Every week the Student Government Association (SGA) spends a lot of time planning events for the SNU students. Rarely a weekend goes by that there is not a SGA event going on. But have you asked yourself if these events appeal to the entire campus, in particular the minority student population?
My interest in writing this article did not just come from my observation of the lack of minorities at SGA events, but also from comments and discussions I’ve heard around campus. Being a sociology major, this is a subject that has been raised in many of my core classes.
In talking with minority students there were some themes that were repeated. The most recurring theme was that having more minorities involved with the planning and running of events would increase attendance.
Another recurring theme, given as advice to SGA, was to ask the minority students what would appeal to them in a SGA event. Phillip Crowell stated on the subject that he felt that SGA should survey minority students to see what interests them. This was a feeling also expressed by Rudy Lopez who suggested that “they (SGA) try to get information from everybody.” He also suggested that SGA should still ask their friends but also “get more advice from different sources.”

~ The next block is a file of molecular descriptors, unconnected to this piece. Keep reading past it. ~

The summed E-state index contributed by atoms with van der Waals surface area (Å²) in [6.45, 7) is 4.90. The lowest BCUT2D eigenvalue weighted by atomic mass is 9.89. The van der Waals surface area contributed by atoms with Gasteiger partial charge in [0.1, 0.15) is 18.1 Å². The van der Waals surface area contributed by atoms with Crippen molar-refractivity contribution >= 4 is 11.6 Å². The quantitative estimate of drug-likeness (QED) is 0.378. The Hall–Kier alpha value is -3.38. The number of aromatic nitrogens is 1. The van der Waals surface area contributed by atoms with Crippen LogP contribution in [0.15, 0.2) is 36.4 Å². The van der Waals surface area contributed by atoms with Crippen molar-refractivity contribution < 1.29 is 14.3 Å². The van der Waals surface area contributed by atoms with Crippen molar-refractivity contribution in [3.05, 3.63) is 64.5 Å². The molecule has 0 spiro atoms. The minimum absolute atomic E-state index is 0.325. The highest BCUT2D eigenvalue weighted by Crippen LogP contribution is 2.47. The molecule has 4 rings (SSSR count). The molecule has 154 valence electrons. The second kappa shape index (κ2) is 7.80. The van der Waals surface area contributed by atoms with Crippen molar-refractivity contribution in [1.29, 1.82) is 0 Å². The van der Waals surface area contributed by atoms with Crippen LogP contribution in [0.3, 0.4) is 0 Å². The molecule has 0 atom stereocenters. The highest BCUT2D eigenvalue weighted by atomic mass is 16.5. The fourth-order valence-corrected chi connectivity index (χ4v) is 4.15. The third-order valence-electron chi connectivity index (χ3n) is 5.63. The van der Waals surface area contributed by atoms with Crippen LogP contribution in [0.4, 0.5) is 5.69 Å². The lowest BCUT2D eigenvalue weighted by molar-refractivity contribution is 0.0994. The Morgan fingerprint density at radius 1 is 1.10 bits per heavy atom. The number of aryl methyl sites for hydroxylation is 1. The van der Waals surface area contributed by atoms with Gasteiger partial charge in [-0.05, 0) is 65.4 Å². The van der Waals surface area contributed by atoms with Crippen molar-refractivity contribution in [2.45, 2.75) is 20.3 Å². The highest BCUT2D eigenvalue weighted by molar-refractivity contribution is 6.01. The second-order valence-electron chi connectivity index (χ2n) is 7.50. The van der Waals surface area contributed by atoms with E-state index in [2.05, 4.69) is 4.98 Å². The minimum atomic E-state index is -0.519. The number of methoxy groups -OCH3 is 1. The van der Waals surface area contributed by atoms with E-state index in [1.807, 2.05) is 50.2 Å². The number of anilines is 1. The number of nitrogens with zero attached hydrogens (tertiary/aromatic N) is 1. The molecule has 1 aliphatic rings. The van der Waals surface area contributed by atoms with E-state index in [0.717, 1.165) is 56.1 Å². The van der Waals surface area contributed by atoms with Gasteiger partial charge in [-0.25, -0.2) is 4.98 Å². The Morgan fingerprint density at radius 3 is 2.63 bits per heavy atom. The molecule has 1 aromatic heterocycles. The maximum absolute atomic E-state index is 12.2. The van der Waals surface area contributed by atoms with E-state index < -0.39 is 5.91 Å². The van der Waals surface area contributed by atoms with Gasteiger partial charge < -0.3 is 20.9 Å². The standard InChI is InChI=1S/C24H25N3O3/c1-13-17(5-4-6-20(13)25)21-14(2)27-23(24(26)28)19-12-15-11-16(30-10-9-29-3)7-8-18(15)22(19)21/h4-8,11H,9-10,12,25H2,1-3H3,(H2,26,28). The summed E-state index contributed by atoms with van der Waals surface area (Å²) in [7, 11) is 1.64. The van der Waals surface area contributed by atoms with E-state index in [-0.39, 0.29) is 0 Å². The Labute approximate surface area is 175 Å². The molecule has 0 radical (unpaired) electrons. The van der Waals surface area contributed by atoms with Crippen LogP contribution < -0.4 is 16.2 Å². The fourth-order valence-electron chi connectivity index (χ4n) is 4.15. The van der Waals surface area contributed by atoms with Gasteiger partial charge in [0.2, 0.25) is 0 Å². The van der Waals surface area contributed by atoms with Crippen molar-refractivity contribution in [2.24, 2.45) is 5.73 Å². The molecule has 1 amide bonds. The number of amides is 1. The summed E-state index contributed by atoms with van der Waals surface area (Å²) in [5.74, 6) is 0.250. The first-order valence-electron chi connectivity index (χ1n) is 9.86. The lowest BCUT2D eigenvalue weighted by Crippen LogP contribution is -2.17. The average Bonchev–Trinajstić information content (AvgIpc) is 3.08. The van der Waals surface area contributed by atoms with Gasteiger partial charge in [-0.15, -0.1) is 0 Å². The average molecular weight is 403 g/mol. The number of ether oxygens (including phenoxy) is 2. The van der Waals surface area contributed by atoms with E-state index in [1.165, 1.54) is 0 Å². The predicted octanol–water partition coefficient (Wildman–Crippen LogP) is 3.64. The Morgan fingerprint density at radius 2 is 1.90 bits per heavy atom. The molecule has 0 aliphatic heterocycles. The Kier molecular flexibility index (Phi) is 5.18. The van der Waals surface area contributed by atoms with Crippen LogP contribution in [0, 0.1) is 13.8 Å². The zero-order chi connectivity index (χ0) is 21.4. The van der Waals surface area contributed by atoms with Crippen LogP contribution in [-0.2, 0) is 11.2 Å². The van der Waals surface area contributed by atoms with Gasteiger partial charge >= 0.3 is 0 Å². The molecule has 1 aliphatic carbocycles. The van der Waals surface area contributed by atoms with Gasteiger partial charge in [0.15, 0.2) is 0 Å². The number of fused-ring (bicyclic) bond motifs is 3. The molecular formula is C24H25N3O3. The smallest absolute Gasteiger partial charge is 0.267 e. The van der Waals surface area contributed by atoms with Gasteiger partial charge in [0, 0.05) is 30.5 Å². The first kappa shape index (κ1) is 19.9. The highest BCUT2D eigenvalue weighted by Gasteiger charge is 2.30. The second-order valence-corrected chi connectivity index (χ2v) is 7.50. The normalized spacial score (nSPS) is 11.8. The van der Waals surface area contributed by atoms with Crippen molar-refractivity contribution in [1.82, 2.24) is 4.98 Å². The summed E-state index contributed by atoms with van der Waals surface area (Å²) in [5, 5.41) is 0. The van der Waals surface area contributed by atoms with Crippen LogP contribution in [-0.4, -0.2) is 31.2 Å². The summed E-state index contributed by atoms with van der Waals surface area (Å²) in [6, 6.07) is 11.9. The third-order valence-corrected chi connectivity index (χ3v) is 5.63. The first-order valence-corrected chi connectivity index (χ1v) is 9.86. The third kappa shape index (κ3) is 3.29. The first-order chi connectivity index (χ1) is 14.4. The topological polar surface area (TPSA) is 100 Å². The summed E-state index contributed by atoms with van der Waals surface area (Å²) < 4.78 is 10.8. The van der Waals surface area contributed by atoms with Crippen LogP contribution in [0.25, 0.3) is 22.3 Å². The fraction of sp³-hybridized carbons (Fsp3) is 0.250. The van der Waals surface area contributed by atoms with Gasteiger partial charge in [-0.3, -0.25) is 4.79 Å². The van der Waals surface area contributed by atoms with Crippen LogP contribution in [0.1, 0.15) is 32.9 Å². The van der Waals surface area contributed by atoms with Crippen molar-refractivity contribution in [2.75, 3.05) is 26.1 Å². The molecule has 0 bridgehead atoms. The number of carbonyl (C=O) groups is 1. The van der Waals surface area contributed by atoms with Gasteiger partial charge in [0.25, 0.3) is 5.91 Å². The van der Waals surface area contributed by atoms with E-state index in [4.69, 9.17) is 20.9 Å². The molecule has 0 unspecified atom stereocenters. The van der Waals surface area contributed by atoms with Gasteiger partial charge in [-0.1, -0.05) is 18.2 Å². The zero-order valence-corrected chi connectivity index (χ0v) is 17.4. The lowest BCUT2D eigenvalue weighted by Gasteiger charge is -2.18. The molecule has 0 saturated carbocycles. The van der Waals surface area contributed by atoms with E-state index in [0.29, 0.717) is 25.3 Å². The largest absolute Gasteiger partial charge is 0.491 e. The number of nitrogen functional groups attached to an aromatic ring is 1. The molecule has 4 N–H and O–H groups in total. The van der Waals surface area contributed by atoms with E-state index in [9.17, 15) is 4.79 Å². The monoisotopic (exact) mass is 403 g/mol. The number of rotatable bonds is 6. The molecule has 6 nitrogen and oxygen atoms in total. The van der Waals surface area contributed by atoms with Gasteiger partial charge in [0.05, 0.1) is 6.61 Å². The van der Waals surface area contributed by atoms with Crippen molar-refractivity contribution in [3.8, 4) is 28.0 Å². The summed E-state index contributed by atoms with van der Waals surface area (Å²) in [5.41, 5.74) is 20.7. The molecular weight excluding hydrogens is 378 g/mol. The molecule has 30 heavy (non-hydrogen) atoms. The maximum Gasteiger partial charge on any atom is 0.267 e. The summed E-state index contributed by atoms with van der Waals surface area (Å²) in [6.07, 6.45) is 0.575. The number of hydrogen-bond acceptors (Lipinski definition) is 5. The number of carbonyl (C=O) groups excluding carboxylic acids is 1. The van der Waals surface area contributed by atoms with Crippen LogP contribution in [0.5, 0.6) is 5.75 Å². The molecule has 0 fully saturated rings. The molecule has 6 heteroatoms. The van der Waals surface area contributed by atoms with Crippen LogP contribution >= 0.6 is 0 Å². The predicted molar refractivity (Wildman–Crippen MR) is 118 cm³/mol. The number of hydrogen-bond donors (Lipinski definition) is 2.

Not all comments were negative. Both Jordan Harding and Alina Scott had positive comments on the appeal that SGA events had to minority students. Both Scott and Harding also pointed out that one of the ways to make sure that minorities are represented in events is to vote more minorities into Student Government.
“It’s us that’s not voting them in”, Scott said. “So I think that would be something that would need to change, us caring enough about this particular subject and voting someone who is a minority into office.”
As for SGA’s comments on the subject, that was pretty simple: I could not get one. The original plan of this article was to show the SGA representatives what the minority students had to say, and to get their responses. After being passed along the SGA food chain and not being able to set up an appointment time, I decided the best judge on this subject would be you, the Echo reader.
The next time you are at a SGA event, take a look around at the attendees and take the time to form your own opinion on the subject. If you would like to let SGA know your feelings on the subject you can contact them through their website at www.snusga.com.